Fortunately, version 2023 of Advance Design now handles these structural elements, generating the corresponding forces on your 3D structures in a single click.

Learn more about Advance Design!

Visit website – https://graitec.com/advance-design/
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Out-of-plane eccentricity of loading on a masonry wall 


by Thibaut FRETTÉ 
Product Technical Specialist

Abstract

In this article, we will apply the methods from EN1996-1-1, Annex C to estimate the out-of-plane eccentricity of loading on a masonry wall subjected to mainly vertical loading.  

Keywords: Advance Design, Masonry, Eurocode 6, EN1996-1-1

1. Introduction

The vertical load coming from a floor connected on top of a masonry wall is usually eccentric.

As a result, this eccentric force will create an out-of-plane moment on top the wall that must be properly assessed. Annex C from EN1996-1-1 provides two methods in that regard. In this article, we will apply each method on an example, and we will compare the obtained moment.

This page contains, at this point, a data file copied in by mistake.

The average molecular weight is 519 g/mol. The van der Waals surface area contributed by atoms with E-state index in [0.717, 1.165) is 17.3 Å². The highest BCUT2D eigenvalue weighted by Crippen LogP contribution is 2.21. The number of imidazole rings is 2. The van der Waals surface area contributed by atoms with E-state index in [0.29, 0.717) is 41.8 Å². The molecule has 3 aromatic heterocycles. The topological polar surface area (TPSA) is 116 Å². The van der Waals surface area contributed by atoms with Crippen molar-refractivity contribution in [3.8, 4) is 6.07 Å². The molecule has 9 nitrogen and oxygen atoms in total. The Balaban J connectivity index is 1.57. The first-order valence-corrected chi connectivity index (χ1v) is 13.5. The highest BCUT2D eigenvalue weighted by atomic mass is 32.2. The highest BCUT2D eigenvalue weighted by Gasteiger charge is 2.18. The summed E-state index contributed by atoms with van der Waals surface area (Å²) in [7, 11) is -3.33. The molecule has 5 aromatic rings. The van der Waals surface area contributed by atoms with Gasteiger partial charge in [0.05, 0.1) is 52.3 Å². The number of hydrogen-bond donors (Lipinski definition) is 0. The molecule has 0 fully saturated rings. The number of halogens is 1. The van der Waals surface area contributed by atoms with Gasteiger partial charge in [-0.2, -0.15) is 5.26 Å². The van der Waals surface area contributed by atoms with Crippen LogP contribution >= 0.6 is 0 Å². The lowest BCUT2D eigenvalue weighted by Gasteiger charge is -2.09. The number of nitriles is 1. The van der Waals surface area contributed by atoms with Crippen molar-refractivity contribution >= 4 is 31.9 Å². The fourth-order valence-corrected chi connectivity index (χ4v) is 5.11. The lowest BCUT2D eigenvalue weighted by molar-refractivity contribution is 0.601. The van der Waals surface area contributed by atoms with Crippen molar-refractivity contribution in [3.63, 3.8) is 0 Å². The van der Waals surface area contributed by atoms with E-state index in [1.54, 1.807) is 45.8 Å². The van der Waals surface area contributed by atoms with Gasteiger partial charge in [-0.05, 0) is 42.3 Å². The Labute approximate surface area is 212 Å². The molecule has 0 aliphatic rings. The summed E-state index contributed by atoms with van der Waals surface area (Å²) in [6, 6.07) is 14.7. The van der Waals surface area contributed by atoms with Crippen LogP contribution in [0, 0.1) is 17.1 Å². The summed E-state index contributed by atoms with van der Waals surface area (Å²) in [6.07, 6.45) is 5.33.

2. Moment on top of the wall

Annex C from EN1996-1-1 provides two methods to assess the out-of-plane moment on a masonry wall:

  • First method, in Clause (2), is based on the stiffness of the connected members (floors and walls)
  • The other method, in Clause (6), relies on a simplified expression

Although quite intimidating, the method based on the stiffness of the connected members from eq. (C.1) is said to be less conservative and therefore, more cost-effective.

We will compare both methods on a given example.

2.1. Assumptions

We will calculate the moment on top of the lower wall in the configuration below:

  • Walls
    • Thickness: t = 0,2m
    • E = 3192 MPa
    • Level height: H = 2,70m
    • Boundary conditions: Fixed
  • Slabs
    • Thickness: t = 0,2m